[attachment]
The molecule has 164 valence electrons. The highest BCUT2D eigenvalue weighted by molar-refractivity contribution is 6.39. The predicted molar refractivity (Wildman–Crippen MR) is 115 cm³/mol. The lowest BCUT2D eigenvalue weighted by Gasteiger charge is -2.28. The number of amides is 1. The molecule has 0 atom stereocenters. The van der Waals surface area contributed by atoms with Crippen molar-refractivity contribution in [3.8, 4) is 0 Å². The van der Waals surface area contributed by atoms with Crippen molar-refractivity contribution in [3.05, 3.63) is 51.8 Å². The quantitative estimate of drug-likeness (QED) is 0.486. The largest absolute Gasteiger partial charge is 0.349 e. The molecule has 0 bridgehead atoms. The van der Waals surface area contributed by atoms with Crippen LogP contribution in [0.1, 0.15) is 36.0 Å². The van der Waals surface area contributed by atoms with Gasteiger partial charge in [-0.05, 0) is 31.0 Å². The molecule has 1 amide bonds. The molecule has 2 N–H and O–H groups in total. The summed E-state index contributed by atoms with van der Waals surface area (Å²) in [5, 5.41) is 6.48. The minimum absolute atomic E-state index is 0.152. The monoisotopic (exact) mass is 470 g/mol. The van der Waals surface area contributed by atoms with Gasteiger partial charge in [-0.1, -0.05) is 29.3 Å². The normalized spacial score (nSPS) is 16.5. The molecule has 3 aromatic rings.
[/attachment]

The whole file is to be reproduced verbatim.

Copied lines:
The molecule has 164 valence electrons. The highest BCUT2D eigenvalue weighted by molar-refractivity contribution is 6.39. The predicted molar refractivity (Wildman–Crippen MR) is 115 cm³/mol. The lowest BCUT2D eigenvalue weighted by Gasteiger charge is -2.28. The number of amides is 1. The molecule has 0 atom stereocenters. The van der Waals surface area contributed by atoms with Crippen molar-refractivity contribution in [3.8, 4) is 0 Å². The van der Waals surface area contributed by atoms with Crippen molar-refractivity contribution in [3.05, 3.63) is 51.8 Å². The quantitative estimate of drug-likeness (QED) is 0.486. The largest absolute Gasteiger partial charge is 0.349 e. The molecule has 0 bridgehead atoms. The van der Waals surface area contributed by atoms with Crippen LogP contribution in [0.1, 0.15) is 36.0 Å². The van der Waals surface area contributed by atoms with Gasteiger partial charge in [-0.05, 0) is 31.0 Å². The molecule has 1 amide bonds. The molecule has 2 N–H and O–H groups in total. The summed E-state index contributed by atoms with van der Waals surface area (Å²) in [5, 5.41) is 6.48. The minimum absolute atomic E-state index is 0.152. The monoisotopic (exact) mass is 470 g/mol. The van der Waals surface area contributed by atoms with Gasteiger partial charge in [-0.1, -0.05) is 29.3 Å². The normalized spacial score (nSPS) is 16.5. The molecule has 3 aromatic rings.